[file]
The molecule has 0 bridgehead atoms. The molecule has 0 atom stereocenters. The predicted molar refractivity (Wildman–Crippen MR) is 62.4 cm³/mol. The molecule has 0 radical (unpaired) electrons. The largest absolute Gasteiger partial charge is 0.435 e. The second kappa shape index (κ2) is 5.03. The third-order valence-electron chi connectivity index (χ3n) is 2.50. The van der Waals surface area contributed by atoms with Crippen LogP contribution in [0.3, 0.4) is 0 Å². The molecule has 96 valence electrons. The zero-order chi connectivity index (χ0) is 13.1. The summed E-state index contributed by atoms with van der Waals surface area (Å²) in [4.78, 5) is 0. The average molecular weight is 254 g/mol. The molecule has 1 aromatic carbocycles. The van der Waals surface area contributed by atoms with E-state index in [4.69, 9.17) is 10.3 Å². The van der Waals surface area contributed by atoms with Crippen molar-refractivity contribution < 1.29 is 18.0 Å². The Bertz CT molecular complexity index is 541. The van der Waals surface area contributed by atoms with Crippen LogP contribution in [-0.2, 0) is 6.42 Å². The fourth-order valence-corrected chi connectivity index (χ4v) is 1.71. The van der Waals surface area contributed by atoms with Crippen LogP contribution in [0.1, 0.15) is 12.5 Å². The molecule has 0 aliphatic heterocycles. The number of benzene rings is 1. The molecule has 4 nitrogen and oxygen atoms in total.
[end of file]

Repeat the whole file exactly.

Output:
The molecule has 0 bridgehead atoms. The molecule has 0 atom stereocenters. The predicted molar refractivity (Wildman–Crippen MR) is 62.4 cm³/mol. The molecule has 0 radical (unpaired) electrons. The largest absolute Gasteiger partial charge is 0.435 e. The second kappa shape index (κ2) is 5.03. The third-order valence-electron chi connectivity index (χ3n) is 2.50. The van der Waals surface area contributed by atoms with Crippen LogP contribution in [0.3, 0.4) is 0 Å². The molecule has 96 valence electrons. The zero-order chi connectivity index (χ0) is 13.1. The summed E-state index contributed by atoms with van der Waals surface area (Å²) in [4.78, 5) is 0. The average molecular weight is 254 g/mol. The molecule has 1 aromatic carbocycles. The van der Waals surface area contributed by atoms with E-state index in [4.69, 9.17) is 10.3 Å². The van der Waals surface area contributed by atoms with Crippen molar-refractivity contribution < 1.29 is 18.0 Å². The Bertz CT molecular complexity index is 541. The van der Waals surface area contributed by atoms with Crippen LogP contribution in [-0.2, 0) is 6.42 Å². The fourth-order valence-corrected chi connectivity index (χ4v) is 1.71. The van der Waals surface area contributed by atoms with Crippen LogP contribution in [0.1, 0.15) is 12.5 Å². The molecule has 0 aliphatic heterocycles. The number of benzene rings is 1. The molecule has 4 nitrogen and oxygen atoms in total.